Is there a linear connection between the systolic blood pressure Y and the following 3 Xvariables: X1: The age in years x2: Taking a certain type of medicine (in milligrams) X3: The weight in pounds When performing linear regression on the data we get the following output: As can be seen, the pvalue of the β value belonging to X2 (medicine) is above 0.05, therefore this variable doesn't contribute significantly and it can be left out of the model and a new linear regression be performed with the two remaining variables: This time, all the remaining β values have pvalues below 0.05 and are therefore significant. The final equation of the linear model is therefore: $$ Y = 30.9941 + 0.8614 X_1 + 0.3349 X_2 $$ where X_{1} is the age in years and X_{2} is the weight in pounds. Logistic Regression:In binary logistic regression, the Y variable can only take two values, nameley 0 and 1. Often, 1 = outcome (disease) and 0 = not outcome (healthy). If there are for eg. 3 Xvariables in the model, the logistic model will have the following equation: $$ p(x_1, x_2, x_3) = \frac{1}{1 + \text{e}^{(\beta_0 + \beta_1 x_1 + \beta_2 x_2 + \beta_3 x_3)}} $$ where p(x1, x2, x3) is the probability that y = 1 given the betavalues and a chosen set of values for X1, X2 and X3. p(x1, x2, x3) can only take values between 0 and 1. Since we're dealing with OR (odds ratios) values in logistic regression, the above equation can also be written in its odds ratio version: $$ Odds = \text{e}^{\beta_0} \times \text{e}^{\beta_1 x_1} \times \text{e}^{\beta_2 x_2} \times \text{e}^{\beta_3 x_3} = OR_0 \times OR_1^{x_1} \times OR_2^{x_2} \times OR_3^{x_3} $$ The task is to find the specific values of β_{0},β_{1},β_{2} and β_{3} that will maximize the probability of getting the current observed values of Y given the values of the Xvariables in the data set. This is not as straightforward as with linear regression since there is no formula for finding the betavalues. Instead a method is used called maximizing the loglikelihood where the most optimal values for the betas is found satisfying a desired level of precision. By taking the logarithm on both side in the above equation we get $$ \ln(odds) = \beta_0 + \beta_1 x_1 + \beta_2 x_2 + \beta_3 x_3 , $$ thus, the interpretation of each βvalue in front of the corresponding Xvariables, for eg. β_{1}, is that the logarithm of the odds will increase by this much when the value of X_{1} increases by 1 (all the other X remaining the same). In the odds ratio version of the equation mentioned earlier, the interpretation of the OR values corresponding to each Xvariable is that every time the value of x increases by 1 (the value of all other Xvariables remaining the same), the outcome odds will get OR times higher than before. If all the x's in the equation have the value 0, we get that: $$ Odds = OR_0 \times OR_1^{0} \times OR_2^{0} \times OR_3^{0} = OR_0 \times 1 \times 1 \times 1 = OR_0 $$ Therefore, the value of OR_{0} can be interpreted as a "baseline" or "reference", namely as the odds that you would have of getting the outcome, if you have the value 0 in all of the involved risk factors (the Xvariables). A different baseline can be chosen, however, where the values of each of the x are not zero, for eg. x1 = 17, x2 = 3.5, x3 = 50 etc. And the values of OR_{0} will then be changed accordingly. Also in logistic regression each βvalue can be tested with a ttest to see if it could be equal to zero. If this is the case (p > 0.05) then the Xvariable in question should be deleted from the model. When performing logistic regression on a data set all the involved Xvariables should be normally distributed and independent of each other (when one Xvariable has a certain value, this info may not influence the values of the other Xvariables). The chisquaredtest in logistic regression (the "overall model fit") is a test to see if all the betavalues could be equal to zero at the same time. If so (when p > 0.05) the whole model is invalid and should be discarded. A pvalue under 0.05 in this test means that at least one βvalue is statistically different from 0. Example: In the following data set, the outcome (Y) is either 1 = getting the disease or 0 = not getting the disease. There are two explanatory Xvariables, X_{1} = receiving a certain medication (1 yes, 0 no) and X_{2} = the person's age in years. It will be investigated whether the Xvariables have a significant effect on the odds of getting the disease: The current model according to the output would then be: $$ Odds = \text{e}^{6.3635} \times \text{e}^{1.0241 x_1} \times \text{e}^{0.1190 x_2} = 0.0017 \times 0.3591^{x_1} \times 1.1264^{x_2} $$ Note, however, that the pvalue of the betavalue β_{1} has a pvalue of 0.3818, which is more than 0.05. Therefore the variable medication does not contribute significantly to the model (has no significant effect on the odds of getting the disease). Therefore this this variable should be left out of the model: Now the remaining variable (Age) has a betavalue with a pvalue below 0.05 and is therefore significant. The final model will then be: $$ Odds = \text{e}^{7.0925} \times \text{e}^{0.1246 x_1} = 0.0008 \times 1.1327^{x_1} $$ So, in the final model of this example the odds of getting the disease is determined by the patients age alone. The odds of a 45yearold of getting the disease would then be; $$ Odds = 0.0008 \times 1.1327^{45} = 0.2179 $$ Converted into risk this will be \( risk = \frac{odds}{1 + odds} = \frac{0.2179}{1.2179} = 0.1789 = 17.89 % \) risk of getting the disease. The odds ratio (OR) of a 50yearold relative to a 45yearold: $$ OR = \frac{odds_{50}}{odds_{45}} = \frac{0.0008 \times 1.1327^{50}}{0.0008 \times 1.1327^{45}} = \frac{0.4063}{0.2179} = 1.8646 $$ A 50yearold has a 1.8646 times higher odds of getting the disease compared with a 45yearold. To see the formulas used in the calculations please see the page formulas.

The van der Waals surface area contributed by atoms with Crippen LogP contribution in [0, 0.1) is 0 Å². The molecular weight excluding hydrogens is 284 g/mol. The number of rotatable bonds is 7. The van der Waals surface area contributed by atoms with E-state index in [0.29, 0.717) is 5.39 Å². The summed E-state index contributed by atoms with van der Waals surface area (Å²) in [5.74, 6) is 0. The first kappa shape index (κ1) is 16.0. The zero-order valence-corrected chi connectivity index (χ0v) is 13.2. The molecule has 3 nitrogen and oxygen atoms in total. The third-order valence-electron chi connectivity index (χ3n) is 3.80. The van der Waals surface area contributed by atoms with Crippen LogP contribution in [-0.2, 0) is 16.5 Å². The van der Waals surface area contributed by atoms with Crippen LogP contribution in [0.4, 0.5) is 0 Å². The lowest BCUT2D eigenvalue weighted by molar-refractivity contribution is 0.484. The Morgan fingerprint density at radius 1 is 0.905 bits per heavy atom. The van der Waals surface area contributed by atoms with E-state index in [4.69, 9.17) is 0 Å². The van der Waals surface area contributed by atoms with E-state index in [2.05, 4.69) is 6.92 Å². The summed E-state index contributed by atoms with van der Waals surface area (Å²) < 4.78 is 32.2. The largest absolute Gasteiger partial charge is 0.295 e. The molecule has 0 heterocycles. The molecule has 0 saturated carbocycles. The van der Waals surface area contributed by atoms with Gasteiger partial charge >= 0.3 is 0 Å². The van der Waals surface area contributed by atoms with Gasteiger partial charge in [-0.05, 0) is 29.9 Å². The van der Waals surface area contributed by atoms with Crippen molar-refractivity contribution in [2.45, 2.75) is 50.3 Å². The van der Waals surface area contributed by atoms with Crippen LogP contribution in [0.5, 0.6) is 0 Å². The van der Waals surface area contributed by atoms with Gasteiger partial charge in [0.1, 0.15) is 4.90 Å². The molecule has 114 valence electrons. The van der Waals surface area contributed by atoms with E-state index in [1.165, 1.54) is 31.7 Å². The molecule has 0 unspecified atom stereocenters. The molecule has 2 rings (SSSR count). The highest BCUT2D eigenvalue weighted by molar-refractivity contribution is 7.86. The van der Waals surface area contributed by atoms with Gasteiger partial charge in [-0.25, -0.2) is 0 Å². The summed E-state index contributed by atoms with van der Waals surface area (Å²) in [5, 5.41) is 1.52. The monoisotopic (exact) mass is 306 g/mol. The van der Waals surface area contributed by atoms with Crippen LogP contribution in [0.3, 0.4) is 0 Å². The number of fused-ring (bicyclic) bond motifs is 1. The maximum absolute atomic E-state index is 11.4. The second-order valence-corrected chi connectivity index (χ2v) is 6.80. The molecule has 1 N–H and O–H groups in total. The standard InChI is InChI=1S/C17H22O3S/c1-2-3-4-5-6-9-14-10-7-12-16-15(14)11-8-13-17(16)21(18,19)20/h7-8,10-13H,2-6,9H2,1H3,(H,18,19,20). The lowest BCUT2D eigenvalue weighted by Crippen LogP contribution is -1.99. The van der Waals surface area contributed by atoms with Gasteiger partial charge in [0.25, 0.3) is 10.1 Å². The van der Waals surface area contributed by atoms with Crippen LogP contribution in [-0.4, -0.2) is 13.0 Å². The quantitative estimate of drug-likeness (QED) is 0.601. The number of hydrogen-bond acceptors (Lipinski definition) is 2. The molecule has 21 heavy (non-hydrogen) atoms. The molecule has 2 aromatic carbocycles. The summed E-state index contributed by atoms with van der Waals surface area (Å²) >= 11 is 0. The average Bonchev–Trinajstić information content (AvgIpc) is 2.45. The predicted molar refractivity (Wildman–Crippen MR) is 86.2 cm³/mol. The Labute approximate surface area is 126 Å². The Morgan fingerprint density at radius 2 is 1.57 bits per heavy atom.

Regression Type: Linear Regression Logistic Regression